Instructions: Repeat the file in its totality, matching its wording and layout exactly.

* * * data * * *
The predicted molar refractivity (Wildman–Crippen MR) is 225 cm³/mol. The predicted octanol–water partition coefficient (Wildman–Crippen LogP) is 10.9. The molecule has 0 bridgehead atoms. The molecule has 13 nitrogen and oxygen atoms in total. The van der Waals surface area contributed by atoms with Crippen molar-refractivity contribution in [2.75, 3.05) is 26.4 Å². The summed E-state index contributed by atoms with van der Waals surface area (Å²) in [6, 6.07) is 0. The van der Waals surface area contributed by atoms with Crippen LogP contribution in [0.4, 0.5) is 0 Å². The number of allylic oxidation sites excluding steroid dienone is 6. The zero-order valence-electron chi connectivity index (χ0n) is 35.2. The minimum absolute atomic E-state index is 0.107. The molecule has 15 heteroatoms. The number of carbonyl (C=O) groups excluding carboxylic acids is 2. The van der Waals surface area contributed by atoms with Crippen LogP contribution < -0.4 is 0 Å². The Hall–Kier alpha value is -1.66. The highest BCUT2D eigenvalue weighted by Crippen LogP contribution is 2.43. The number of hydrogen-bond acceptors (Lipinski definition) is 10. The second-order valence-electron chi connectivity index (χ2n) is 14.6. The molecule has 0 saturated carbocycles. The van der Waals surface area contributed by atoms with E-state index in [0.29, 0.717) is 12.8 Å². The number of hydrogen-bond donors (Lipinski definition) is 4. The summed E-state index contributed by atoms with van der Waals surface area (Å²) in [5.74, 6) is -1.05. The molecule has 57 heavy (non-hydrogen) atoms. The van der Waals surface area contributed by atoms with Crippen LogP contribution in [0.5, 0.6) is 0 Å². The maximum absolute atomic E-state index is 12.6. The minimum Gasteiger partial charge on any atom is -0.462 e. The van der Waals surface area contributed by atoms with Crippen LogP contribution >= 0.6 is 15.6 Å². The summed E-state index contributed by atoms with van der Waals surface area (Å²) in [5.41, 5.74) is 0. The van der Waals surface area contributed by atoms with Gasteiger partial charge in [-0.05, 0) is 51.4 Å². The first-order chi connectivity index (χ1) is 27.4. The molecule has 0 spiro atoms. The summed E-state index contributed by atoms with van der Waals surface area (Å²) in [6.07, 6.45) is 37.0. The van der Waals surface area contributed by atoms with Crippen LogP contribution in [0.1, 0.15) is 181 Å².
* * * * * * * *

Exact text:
The predicted molar refractivity (Wildman–Crippen MR) is 225 cm³/mol. The predicted octanol–water partition coefficient (Wildman–Crippen LogP) is 10.9. The molecule has 0 bridgehead atoms. The molecule has 13 nitrogen and oxygen atoms in total. The van der Waals surface area contributed by atoms with Crippen molar-refractivity contribution in [2.75, 3.05) is 26.4 Å². The summed E-state index contributed by atoms with van der Waals surface area (Å²) in [6, 6.07) is 0. The van der Waals surface area contributed by atoms with Crippen LogP contribution in [0.4, 0.5) is 0 Å². The number of allylic oxidation sites excluding steroid dienone is 6. The zero-order valence-electron chi connectivity index (χ0n) is 35.2. The minimum absolute atomic E-state index is 0.107. The molecule has 15 heteroatoms. The number of carbonyl (C=O) groups excluding carboxylic acids is 2. The van der Waals surface area contributed by atoms with Crippen LogP contribution < -0.4 is 0 Å². The Hall–Kier alpha value is -1.66. The highest BCUT2D eigenvalue weighted by Crippen LogP contribution is 2.43. The number of hydrogen-bond acceptors (Lipinski definition) is 10. The second-order valence-electron chi connectivity index (χ2n) is 14.6. The molecule has 0 saturated carbocycles. The van der Waals surface area contributed by atoms with E-state index in [0.29, 0.717) is 12.8 Å². The number of hydrogen-bond donors (Lipinski definition) is 4. The summed E-state index contributed by atoms with van der Waals surface area (Å²) in [5.74, 6) is -1.05. The molecule has 57 heavy (non-hydrogen) atoms. The van der Waals surface area contributed by atoms with Crippen LogP contribution in [0.5, 0.6) is 0 Å². The maximum absolute atomic E-state index is 12.6. The minimum Gasteiger partial charge on any atom is -0.462 e. The van der Waals surface area contributed by atoms with Crippen LogP contribution >= 0.6 is 15.6 Å². The summed E-state index contributed by atoms with van der Waals surface area (Å²) in [5.41, 5.74) is 0. The van der Waals surface area contributed by atoms with Gasteiger partial charge in [-0.05, 0) is 51.4 Å². The first-order chi connectivity index (χ1) is 27.4. The molecule has 0 spiro atoms. The summed E-state index contributed by atoms with van der Waals surface area (Å²) in [6.07, 6.45) is 37.0. The van der Waals surface area contributed by atoms with Crippen LogP contribution in [0.1, 0.15) is 181 Å².